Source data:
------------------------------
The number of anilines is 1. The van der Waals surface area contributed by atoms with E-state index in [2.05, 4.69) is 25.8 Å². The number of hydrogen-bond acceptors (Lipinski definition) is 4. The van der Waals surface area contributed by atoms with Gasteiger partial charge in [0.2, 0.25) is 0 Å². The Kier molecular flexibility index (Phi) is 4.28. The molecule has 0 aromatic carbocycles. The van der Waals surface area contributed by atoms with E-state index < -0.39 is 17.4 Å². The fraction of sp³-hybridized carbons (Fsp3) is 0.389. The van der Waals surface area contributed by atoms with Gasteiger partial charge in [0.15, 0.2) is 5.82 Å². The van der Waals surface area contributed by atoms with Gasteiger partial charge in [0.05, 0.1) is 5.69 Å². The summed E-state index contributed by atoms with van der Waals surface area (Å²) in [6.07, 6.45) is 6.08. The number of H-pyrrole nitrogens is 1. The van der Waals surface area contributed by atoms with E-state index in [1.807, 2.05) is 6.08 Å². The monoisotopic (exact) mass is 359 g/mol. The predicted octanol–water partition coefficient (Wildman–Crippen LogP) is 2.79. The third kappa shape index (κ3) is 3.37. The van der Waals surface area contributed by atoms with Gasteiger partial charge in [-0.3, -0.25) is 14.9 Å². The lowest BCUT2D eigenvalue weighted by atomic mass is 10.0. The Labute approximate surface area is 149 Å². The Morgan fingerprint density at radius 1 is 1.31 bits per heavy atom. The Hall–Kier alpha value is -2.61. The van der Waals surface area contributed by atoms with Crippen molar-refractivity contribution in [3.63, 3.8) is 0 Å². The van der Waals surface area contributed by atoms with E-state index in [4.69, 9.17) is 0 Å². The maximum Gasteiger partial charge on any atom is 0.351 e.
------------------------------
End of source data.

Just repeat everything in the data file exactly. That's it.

The number of anilines is 1. The van der Waals surface area contributed by atoms with E-state index in [2.05, 4.69) is 25.8 Å². The number of hydrogen-bond acceptors (Lipinski definition) is 4. The van der Waals surface area contributed by atoms with Gasteiger partial charge in [0.2, 0.25) is 0 Å². The Kier molecular flexibility index (Phi) is 4.28. The molecule has 0 aromatic carbocycles. The van der Waals surface area contributed by atoms with E-state index < -0.39 is 17.4 Å². The fraction of sp³-hybridized carbons (Fsp3) is 0.389. The van der Waals surface area contributed by atoms with Gasteiger partial charge in [0.15, 0.2) is 5.82 Å². The van der Waals surface area contributed by atoms with Gasteiger partial charge in [0.05, 0.1) is 5.69 Å². The summed E-state index contributed by atoms with van der Waals surface area (Å²) in [6.07, 6.45) is 6.08. The number of H-pyrrole nitrogens is 1. The van der Waals surface area contributed by atoms with E-state index in [1.807, 2.05) is 6.08 Å². The monoisotopic (exact) mass is 359 g/mol. The predicted octanol–water partition coefficient (Wildman–Crippen LogP) is 2.79. The third kappa shape index (κ3) is 3.37. The van der Waals surface area contributed by atoms with Gasteiger partial charge in [-0.3, -0.25) is 14.9 Å². The lowest BCUT2D eigenvalue weighted by atomic mass is 10.0. The Labute approximate surface area is 149 Å². The Morgan fingerprint density at radius 1 is 1.31 bits per heavy atom. The Hall–Kier alpha value is -2.61. The van der Waals surface area contributed by atoms with Crippen molar-refractivity contribution in [3.63, 3.8) is 0 Å². The van der Waals surface area contributed by atoms with E-state index in [4.69, 9.17) is 0 Å². The maximum Gasteiger partial charge on any atom is 0.351 e.